Measured as a percentage of all commercial net short positions, the three US banks' net short positioning fell from almost 61% in July to less than 35% in two reporting months with gold trending higher as shown in the chart below (the last three data points of the right axis).
Contrary to some analyst's expectations, the US banks net short positioning fell at a fast clip over the past two months. We cannot help but notice that it fell very sharply IN ADVANCE of this most recent breakout for gold metal. Coincidence?
We suspect that the same confusion and chaos which has befallen the Nymex futures market for natural gas is in some small part to blame for this turn of events, as the US regulator, the CFTC, has already threatened to renege on position limit exemptions for some financial aggregators on the long side of the natural gas, oil and wheat markets. That action has temporarily put unnaturally strong downward pressure on the North American-centric natural gas market as ETFs were forced to quickly downsize their long positioning in futures.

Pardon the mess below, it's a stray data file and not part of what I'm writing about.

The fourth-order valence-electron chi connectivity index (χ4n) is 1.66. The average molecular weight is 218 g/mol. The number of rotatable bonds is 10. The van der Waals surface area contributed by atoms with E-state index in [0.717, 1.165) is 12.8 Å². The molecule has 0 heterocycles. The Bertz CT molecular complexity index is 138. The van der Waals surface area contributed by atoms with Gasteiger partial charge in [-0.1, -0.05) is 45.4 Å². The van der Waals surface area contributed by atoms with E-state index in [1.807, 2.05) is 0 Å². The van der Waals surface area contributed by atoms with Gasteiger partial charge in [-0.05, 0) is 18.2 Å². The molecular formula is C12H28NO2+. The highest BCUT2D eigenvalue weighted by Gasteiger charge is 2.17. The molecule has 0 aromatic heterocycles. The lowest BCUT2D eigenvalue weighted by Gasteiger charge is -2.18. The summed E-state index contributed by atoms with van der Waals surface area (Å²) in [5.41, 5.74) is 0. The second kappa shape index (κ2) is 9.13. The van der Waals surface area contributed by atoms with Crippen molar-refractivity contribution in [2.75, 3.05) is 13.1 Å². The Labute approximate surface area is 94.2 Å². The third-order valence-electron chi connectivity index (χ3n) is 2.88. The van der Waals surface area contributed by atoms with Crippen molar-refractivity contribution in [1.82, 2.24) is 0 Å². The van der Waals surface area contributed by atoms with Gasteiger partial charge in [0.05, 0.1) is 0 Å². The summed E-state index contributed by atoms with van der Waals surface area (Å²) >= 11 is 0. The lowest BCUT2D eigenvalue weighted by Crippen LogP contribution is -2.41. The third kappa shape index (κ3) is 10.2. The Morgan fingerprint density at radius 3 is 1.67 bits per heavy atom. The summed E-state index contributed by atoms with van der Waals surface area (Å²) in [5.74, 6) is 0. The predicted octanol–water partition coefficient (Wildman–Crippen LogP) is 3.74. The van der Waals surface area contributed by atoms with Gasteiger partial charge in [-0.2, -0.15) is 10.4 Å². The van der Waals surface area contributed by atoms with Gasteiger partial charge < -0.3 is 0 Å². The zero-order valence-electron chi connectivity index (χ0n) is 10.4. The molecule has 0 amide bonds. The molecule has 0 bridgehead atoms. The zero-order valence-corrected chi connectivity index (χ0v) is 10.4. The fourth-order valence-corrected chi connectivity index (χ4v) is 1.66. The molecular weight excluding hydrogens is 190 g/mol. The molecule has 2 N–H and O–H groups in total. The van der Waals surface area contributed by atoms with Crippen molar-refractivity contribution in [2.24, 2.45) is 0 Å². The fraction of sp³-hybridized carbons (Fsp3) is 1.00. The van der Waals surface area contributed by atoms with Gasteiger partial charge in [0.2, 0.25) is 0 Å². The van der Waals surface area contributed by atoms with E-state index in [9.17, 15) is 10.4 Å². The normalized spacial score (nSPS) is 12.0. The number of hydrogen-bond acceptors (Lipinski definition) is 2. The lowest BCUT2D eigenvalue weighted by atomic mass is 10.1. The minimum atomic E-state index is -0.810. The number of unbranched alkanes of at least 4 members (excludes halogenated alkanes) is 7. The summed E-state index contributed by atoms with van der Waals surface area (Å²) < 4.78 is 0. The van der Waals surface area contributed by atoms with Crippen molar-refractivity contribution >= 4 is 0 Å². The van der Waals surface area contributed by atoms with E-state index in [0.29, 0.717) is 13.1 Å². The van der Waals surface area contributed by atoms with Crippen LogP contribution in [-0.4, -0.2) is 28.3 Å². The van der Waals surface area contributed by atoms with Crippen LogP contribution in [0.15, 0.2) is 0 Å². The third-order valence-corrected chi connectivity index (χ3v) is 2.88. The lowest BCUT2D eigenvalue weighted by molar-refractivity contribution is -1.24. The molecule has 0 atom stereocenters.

The banks could be in the process of reducing their collective futures positioning ahead of what they fear could be future CFTC-enforced restrictions on the aggregate size of their position-taking in financially settled futures contracts. (In Texas English, the banks could be "getting smaller" out of caution before the rules change and they are forced to do so abruptly.)
Up to now the banks and other very large traders who cater to commercial clients have been able to amass virtually any size position under exemptions to position limits afforded "bona fide hedgers". While the CFTC has not explicitly said that it intends to more strictly enforce position limits for interests who are merely hedging financial risk (as opposed to actual producer hedging for deliverables) some market watchers and commentators believe the CFTC intends to redefine which interests will be allowed to avail themselves of the exemptions now granted to most traders classed by the CFTC as "commercial" or "hedgers".
The CFTC has also not specifically laid down new rules or position limits in the metals futures markets, so far, however both Chairman Gary Gensler and Commissioner Bart Chilton mentioned the metals markets as within the scope of recent CFTC hearings on position limits at the CFTC.
Here at Got Gold Report we remain very highly skeptical that the CFTC really intends to limit the size of futures positioning for the hedging or short side of the market at all. But as we called for in a public comment letter to the CFTC, if the Commission intends to limit the size of traders on the long side then they should also limit the position size for all traders on the short side as well, equally, fairly and without exception or exemptions.